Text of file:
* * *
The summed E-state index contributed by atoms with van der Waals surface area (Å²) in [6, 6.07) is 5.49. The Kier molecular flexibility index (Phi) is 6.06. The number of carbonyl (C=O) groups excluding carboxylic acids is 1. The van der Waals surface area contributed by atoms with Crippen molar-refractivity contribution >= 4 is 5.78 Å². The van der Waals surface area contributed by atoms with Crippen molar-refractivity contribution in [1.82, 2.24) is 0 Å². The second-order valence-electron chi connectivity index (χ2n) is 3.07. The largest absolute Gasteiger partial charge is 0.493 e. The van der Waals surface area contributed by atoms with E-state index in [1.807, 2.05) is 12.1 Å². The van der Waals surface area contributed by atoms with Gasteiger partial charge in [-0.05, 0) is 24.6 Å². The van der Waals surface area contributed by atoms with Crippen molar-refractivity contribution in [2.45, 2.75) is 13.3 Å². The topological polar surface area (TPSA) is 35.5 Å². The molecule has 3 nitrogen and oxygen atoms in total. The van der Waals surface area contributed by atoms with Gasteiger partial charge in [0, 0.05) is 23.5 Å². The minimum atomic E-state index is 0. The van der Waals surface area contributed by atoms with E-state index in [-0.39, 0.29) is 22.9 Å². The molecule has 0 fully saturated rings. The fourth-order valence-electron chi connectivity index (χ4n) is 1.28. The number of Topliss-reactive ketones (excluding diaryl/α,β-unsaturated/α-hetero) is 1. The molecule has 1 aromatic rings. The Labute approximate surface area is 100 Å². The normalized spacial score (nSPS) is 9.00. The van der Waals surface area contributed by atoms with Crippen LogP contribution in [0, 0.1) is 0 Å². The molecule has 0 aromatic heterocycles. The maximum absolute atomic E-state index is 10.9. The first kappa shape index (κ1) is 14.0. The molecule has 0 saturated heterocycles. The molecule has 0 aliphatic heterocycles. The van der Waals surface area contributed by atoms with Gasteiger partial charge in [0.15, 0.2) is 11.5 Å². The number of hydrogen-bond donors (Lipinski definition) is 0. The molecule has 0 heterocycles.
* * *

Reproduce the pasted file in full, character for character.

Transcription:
The summed E-state index contributed by atoms with van der Waals surface area (Å²) in [6, 6.07) is 5.49. The Kier molecular flexibility index (Phi) is 6.06. The number of carbonyl (C=O) groups excluding carboxylic acids is 1. The van der Waals surface area contributed by atoms with Crippen molar-refractivity contribution >= 4 is 5.78 Å². The van der Waals surface area contributed by atoms with Crippen molar-refractivity contribution in [1.82, 2.24) is 0 Å². The second-order valence-electron chi connectivity index (χ2n) is 3.07. The largest absolute Gasteiger partial charge is 0.493 e. The van der Waals surface area contributed by atoms with E-state index in [1.807, 2.05) is 12.1 Å². The van der Waals surface area contributed by atoms with Gasteiger partial charge in [-0.05, 0) is 24.6 Å². The van der Waals surface area contributed by atoms with Crippen molar-refractivity contribution in [2.45, 2.75) is 13.3 Å². The topological polar surface area (TPSA) is 35.5 Å². The molecule has 3 nitrogen and oxygen atoms in total. The van der Waals surface area contributed by atoms with Gasteiger partial charge in [0, 0.05) is 23.5 Å². The minimum atomic E-state index is 0. The van der Waals surface area contributed by atoms with E-state index in [-0.39, 0.29) is 22.9 Å². The molecule has 0 fully saturated rings. The fourth-order valence-electron chi connectivity index (χ4n) is 1.28. The number of Topliss-reactive ketones (excluding diaryl/α,β-unsaturated/α-hetero) is 1. The molecule has 1 aromatic rings. The Labute approximate surface area is 100 Å². The normalized spacial score (nSPS) is 9.00. The van der Waals surface area contributed by atoms with Crippen LogP contribution in [0, 0.1) is 0 Å². The molecule has 0 aromatic heterocycles. The maximum absolute atomic E-state index is 10.9. The first kappa shape index (κ1) is 14.0. The molecule has 0 saturated heterocycles. The molecule has 0 aliphatic heterocycles. The van der Waals surface area contributed by atoms with Gasteiger partial charge in [0.15, 0.2) is 11.5 Å². The number of hydrogen-bond donors (Lipinski definition) is 0. The molecule has 0 heterocycles.